The Financial Planning Process 2016-11-28T20:34:18+00:00

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The Financial Planning Process

Eliminate fear of the unknown in the financial planning process whether you’re looking to design a comprehensive financial plan or focus on one goal, the process typically includes these six steps.

When responding to questions about your goals or risk tolerance, remember there are no “right” or “wrong” answers, only information to help the advisor gain a more accurate picture of your financial personality.

Step 1

Establishing a relationship with
your advisor

Without a working relationship with your financial advisor, it will be difficult to develop a functional financial plan. During the first or first few meetings with your advisor, you will likely will outline the services they expect to provide. You should discuss specifics, such as the best way to communicate, whether by phone, video chat or face-to-face meetings. It’s important to also establish compensation expectations, so that there are no surprises for either of you down the road. The advisor will likely explain any forms you will need to fill out, discuss a confidentiality policy, outline his or her advising philosophy and explain the possible benefits that come from having a financial plan. When both you and the advisor are up-front and clear about expectations for the relationship in the future, you can build trust with each other and form a successful working relationship.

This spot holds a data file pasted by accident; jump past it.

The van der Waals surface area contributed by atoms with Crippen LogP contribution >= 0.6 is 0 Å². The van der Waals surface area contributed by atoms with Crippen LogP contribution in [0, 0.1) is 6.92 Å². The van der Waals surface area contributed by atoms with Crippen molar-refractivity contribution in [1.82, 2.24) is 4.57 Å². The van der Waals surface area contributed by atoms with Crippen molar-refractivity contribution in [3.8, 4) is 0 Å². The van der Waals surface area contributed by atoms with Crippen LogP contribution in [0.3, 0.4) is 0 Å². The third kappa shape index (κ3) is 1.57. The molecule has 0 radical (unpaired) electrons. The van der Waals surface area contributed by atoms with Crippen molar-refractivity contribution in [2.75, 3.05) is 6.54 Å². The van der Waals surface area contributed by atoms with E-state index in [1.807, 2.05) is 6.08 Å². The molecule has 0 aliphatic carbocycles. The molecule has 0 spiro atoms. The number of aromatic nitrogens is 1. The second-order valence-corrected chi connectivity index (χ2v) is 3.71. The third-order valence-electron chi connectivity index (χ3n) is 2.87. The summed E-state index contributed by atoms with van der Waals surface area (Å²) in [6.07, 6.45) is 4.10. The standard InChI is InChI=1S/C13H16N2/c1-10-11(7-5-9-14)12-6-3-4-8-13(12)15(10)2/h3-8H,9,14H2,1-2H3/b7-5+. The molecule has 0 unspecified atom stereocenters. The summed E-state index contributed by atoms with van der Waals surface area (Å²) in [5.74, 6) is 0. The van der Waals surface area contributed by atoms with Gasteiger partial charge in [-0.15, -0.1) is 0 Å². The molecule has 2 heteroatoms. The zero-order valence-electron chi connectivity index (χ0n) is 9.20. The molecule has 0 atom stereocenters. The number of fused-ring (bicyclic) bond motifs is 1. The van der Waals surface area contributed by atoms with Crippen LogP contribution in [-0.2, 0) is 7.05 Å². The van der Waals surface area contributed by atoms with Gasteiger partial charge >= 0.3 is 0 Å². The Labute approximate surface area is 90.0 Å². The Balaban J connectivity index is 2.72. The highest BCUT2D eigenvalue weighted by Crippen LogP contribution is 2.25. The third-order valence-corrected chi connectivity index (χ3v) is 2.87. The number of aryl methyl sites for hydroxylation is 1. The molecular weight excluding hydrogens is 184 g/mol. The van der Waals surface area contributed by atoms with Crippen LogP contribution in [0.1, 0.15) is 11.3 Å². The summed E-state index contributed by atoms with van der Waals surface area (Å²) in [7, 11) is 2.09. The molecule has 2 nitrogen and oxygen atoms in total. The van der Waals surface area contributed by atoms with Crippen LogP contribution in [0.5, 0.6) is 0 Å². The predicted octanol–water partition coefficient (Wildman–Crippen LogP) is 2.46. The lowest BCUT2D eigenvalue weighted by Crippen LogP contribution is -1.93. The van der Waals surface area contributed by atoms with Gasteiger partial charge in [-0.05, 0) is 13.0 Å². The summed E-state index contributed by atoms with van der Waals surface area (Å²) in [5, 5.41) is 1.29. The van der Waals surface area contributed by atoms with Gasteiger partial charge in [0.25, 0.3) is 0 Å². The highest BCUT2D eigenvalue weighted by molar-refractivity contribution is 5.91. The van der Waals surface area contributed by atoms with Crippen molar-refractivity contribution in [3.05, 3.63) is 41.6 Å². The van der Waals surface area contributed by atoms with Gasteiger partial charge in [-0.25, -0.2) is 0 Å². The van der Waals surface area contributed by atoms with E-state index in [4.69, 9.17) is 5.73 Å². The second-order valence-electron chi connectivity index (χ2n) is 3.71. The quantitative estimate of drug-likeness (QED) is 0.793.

Step 2

Setting goals and gathering data